Rani closed out the episode by confessing she believed Sarah was still out there somewhere, traversing the stars with The Doctor on one final adventure.

Above: The cast of The Sarah Jane Adventures.
From left: Daniel Anthony (Clyde Langer), Rani Chandra (Anjli Mohindra),
Elisabeth Sladen (Sarah Jane Smith), and Thomas Knight
(Sarah Jane's adopted son Luke).

Doctor Who Fans Honor Elisabeth Sladen
After Release of Farewell, Sarah Jane

By Jeremy Fuster

The Wrap
April 19, 2020

It has been nine years since Elisabeth Sladen, known to millions of Doctor Who fans as Sarah Jane Smith, passed away. Now, Whovians finally have a chance to say goodbye as former Who showrunner Russell T. Davies released a 15-minute audio epilogue for The Sarah Jane Adventures, the spin-off series that featured the beloved TARDIS companion.

Narrated by Jacob Dudman, who has played the Doctor in several audio dramas, the epilogue reveals that Sarah Jane had died alongside Sladen. All of her friends from Bannerman Road are there at her funeral, including Clyde Langer, Rani Chandra, and her adopted son Luke. Her funeral is also attended by two fellow companions of the Doctor, Jo Grant and Ace, played once again by Katy Manning and Sophie Aldred.

Tommy, Clyde and Rani were all allies of Sarah Jane in her fight to protect Britain and Earth from evil forces while the Doctor was off traveling through time and space. They joined the Whoniverse when The Sarah Jane Adventures launched on CBBC in response to overwhelming praise to Sladen’s return to Doctor Who for the first time in 23 years. Once an investigative journalist whose reporting led her to cross paths with the Doctor in the 1970s, Smith had become a formidable planetary defender in her own right with the help of an extraterrestrial computer, Mr. Smith, and the former robot companion of the Doctor, K-9.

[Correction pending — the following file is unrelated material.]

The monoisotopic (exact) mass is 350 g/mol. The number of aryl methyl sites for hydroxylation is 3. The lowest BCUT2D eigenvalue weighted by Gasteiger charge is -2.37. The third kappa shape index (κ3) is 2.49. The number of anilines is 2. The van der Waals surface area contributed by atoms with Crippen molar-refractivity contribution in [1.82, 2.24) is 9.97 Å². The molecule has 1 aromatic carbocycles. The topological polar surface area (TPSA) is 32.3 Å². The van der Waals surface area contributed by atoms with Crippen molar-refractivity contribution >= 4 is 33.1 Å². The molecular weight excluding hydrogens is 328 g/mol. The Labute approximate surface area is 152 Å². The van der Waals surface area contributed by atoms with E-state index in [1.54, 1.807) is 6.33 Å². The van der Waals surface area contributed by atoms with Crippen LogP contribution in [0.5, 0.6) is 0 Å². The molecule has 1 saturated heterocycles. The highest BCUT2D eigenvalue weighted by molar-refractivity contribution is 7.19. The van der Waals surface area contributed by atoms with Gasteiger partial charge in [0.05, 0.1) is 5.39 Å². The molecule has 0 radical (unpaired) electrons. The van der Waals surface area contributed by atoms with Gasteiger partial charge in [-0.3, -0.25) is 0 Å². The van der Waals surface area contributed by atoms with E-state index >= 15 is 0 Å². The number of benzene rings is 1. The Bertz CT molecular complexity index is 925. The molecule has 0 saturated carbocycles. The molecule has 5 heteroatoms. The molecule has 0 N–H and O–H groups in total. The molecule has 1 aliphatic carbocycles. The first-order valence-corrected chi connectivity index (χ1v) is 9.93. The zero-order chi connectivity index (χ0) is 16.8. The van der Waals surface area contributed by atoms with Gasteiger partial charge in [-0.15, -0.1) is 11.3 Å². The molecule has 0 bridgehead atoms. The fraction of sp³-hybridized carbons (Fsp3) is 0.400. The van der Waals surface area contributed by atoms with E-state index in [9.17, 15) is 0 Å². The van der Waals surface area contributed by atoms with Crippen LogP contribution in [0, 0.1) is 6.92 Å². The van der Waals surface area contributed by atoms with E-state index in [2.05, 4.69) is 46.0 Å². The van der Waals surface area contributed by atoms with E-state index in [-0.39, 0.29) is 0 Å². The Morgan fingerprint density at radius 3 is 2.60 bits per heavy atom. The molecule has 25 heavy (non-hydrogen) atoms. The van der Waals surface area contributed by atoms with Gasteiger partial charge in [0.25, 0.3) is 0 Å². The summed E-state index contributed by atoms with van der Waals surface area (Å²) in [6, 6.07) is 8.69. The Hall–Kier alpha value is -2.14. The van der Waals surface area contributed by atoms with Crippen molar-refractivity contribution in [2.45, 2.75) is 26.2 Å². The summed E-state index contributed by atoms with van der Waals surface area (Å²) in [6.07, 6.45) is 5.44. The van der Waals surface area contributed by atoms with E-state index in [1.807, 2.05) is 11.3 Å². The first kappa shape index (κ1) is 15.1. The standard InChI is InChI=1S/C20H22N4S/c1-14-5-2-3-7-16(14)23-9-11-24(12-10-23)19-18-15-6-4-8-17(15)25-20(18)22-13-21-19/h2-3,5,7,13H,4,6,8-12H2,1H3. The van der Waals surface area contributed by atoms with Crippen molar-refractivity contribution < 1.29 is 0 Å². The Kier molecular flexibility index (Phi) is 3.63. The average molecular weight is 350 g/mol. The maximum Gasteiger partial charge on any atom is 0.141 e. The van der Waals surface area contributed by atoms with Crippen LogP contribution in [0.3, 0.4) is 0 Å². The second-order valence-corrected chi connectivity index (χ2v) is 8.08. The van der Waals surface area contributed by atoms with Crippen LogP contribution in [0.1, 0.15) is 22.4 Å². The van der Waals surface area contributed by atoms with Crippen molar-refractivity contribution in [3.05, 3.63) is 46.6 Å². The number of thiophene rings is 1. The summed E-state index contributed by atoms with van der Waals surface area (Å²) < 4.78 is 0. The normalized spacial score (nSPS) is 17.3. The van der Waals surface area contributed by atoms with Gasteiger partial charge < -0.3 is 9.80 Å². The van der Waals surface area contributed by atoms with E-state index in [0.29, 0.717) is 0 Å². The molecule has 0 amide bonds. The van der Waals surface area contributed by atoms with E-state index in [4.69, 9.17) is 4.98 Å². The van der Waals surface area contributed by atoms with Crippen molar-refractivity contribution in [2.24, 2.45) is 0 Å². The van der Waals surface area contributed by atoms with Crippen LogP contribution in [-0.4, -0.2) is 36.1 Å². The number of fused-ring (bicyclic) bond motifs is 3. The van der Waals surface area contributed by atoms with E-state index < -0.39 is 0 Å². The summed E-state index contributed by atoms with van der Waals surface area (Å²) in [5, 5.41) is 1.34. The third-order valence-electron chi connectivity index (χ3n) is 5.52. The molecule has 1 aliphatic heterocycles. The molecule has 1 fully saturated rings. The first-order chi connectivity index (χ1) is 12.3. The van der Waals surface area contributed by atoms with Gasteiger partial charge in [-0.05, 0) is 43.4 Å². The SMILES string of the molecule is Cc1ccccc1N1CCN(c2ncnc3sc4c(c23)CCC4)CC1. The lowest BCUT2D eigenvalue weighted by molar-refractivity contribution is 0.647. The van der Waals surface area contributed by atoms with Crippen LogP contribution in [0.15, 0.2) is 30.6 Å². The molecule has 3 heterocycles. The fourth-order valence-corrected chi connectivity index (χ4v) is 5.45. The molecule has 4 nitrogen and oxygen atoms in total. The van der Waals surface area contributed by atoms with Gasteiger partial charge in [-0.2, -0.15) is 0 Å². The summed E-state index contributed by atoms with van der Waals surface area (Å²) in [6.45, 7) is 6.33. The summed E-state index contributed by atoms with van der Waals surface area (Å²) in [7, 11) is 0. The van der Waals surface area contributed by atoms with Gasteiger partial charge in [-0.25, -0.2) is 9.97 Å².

The Sarah Jane Adventures lasted for five seasons and saw special cameos from Doctor Who leads David Tennant and Matt Smith during its run. Sadly, Sladen’s death in 2011 caused the show’s fifth season to be cut unceremoniously short.

With all of Britain on lockdown because of the coronavirus pandemic, Davies took the extra time to write a proper send-off to Sarah Jane and the woman who played her.

“Sarah Jane is the one that told me that Sanjay was looking at me . . . in that way,” Luke says. “And she’s the one who told me to go and talk to him. And now we’ve been married for five years. That’s the greatest gift she ever gave me.”

Related Off-site Link:
The Sarah Jane Adventures: A Fitting Tribute to Elisabeth Sladen – Stephen Kelly (The Guardian, October 3, 2011).

For more on Elisabeth Sladen and Sarah Jane Smith at The Wild Reed, see:
Blast from the Past: Sarah Jane Smith Returns to Doctor Who
What Sarah Jane Did Next
She’s So Lovely
Impossible! . . . It Can’t Be!
She’s Back!
Too Good to Miss
The Adventures Continue
Remembering Elisabeth Sladen
Quote of the Day – April 20, 2011
Mourning Lis, Farewelling Sarah Jane
As Doctor Who Celebrates its 50th Anniversary, Sarah Jane Smith is Voted #1 Favorite Companion

Saturday, April 18, 2020

Quote of the Day